From the beginning of the beginning, weather and climate have affected planet Earth and humankind. The forces of nature both bless and curse our world.
Heat. Drought. Wildfires. Why is Mother Nature so angry? Blizzards. Hail. Ice storms.
Too much sun and we experience drought. Too much rain and we experience floods. “Turn around. Don’t drown!” Too much wind and we experience tornadoes. Add water to wind and we experience hurricanes, typhoons, and tsunamis. Thunderstorms and lightning can shake and bake us. “When thunder roars, go indoors!”
Landslides. Earthquakes. Mud flows. Is Mother Nature taking revenge for mistreatment of the planet?
Heat waves roll in and out. Air conditioners and fans gobble electricity. Go inside and chill for a while.
Weather. Predictable and unpredictable. Calm and serene. Dangerous and damaging. Natural disasters abound. Are they increasing?
People are drawn to reside close to or in the center of nature. Civilizations built dwellings next to life-giving rivers, lakes, and seas.
But living in paradise carries a price. Are humans meant to live at the base of volcanoes? On the highest mountain peaks? In flood plain areas? On islands in the middle of oceans? In deep forests? Below sea level? On the banks of rivers?
The Weather Channel shows the world what happens when the elements change and rage. The blazing wildfires in California. Japan’s deadly heat wave. Record-breaking heat in the USA. Our sun is both friend and foe.
The World and weather
The World Meteorological Organization (WMO) is a specialized agency of the United Nations. WMO studies the Earth’s atmosphere. www.public.wmo.int/en.
The USA and weather
The US Dept. of Commerce, National Oceanic and Atmospheric Administration provide National Weather Service information at www.weather.gov. “If you know what to do before, during, and after severe weather you can increase your chances of survival.”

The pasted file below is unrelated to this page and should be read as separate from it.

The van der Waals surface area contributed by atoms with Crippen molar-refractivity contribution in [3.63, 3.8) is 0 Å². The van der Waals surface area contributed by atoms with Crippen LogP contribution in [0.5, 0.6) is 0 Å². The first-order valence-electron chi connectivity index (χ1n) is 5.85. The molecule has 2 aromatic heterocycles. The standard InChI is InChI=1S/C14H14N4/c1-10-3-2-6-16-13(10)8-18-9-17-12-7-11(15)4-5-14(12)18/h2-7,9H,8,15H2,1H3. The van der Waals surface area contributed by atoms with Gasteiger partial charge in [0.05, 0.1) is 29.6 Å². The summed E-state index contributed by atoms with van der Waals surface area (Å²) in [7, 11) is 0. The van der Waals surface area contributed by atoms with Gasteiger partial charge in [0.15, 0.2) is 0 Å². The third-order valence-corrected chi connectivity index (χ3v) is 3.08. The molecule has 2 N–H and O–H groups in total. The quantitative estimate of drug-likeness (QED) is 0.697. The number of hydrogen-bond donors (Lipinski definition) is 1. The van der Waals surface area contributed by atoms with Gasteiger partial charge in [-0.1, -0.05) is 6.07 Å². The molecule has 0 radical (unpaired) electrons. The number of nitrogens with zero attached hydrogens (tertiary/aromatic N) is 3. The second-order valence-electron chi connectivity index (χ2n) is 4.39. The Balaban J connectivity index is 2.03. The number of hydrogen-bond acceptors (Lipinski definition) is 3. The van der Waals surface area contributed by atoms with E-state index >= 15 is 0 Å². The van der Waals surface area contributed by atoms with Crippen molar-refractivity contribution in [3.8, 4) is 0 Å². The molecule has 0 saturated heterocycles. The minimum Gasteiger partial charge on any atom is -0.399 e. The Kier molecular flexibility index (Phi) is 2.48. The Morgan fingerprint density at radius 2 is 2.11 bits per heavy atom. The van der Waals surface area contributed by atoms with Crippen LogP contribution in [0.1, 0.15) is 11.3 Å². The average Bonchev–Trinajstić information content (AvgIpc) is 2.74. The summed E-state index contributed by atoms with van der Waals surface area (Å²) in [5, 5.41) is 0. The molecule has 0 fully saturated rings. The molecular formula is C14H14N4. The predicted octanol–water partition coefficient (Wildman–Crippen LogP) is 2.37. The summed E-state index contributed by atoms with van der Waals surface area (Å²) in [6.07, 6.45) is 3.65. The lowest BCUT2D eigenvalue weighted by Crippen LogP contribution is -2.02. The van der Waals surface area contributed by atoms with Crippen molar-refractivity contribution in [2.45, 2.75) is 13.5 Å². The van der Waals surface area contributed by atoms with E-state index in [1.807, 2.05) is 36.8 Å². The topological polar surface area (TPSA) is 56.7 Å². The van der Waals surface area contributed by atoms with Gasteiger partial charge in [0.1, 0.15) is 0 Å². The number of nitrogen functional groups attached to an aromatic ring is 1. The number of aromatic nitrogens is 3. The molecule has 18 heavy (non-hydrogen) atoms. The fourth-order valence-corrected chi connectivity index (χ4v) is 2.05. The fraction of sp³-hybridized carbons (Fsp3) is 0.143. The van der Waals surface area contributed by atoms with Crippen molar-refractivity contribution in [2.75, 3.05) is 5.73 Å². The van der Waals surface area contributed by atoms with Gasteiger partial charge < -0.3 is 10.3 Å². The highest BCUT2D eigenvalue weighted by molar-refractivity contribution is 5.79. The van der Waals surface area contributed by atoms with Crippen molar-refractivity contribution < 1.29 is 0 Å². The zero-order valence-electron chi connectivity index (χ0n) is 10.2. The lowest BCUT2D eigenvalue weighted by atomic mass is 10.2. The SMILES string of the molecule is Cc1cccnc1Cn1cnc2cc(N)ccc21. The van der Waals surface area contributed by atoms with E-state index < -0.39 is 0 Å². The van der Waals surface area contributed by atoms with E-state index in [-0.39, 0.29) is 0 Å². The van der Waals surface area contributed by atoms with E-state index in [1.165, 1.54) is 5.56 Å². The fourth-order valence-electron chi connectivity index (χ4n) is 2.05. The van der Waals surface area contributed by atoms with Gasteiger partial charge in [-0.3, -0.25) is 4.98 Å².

Ohio and weather
The National Weather Service has offices in Cleveland and Wilmington, Ohio. www.weather.gov/.
Do you know about the Ohio Committee for Severe Weather Awareness-OCSWA? “It is OCSWA’s goal to inform residents of weather hazards that typically affect Ohio, and encourage families to plan ahead and know what to do during different weather and home emergencies; organize emergency preparedness kits; and practice safety drills to protect themselves from severe weather emergencies and home fires.” Peruse the following Fact Sheets: Are You Ready for Winter Storms? Are You Ready for a Flood? Are You Ready for Tornadoes or High Winds? Are You Ready for Thunder and Lightning Storms? Are You Ready for a Power Outage? www.weathersafety.ohio.gov/ and www.ready.ohio.gov/.
According to the Ohio Emergency Management Agency, Ohio received a Federal Disaster Declaration for the February 2018 flooding. Counties covered included: Adams, Athens, Belmont, Brown, Columbiana, Gallia, Hamilton, Jackson, Lawrence, Meigs, Monroe, Muskingum, Noble, Perry, Pike, Scioto, Vinton and Washington counties. www.content.govdelivery.com/.
Governor Kasich has recognized March 18-24, 2018 as Spring Severe Weather Awareness Week. The purpose is for Ohioans to prepare homes, schools, businesses, organizations, and communities for potential severe weather.
The Ohio Department of Mental Health and Addiction Services (Ohio MHAS) discusses how to manage the emotional consequences of storms and flooding and coping strategies.
“Mother Nature may be forgiving this year, or next year, but eventually she’s going to come around and whack you. You’ve got to be prepared,” proclaimed Geraldo Rivera.
Melissa Martin, Ph.D, is an author, columnist, educator, and therapist. She resides in southern Ohio. www.melissamartinchildrensauthor.com.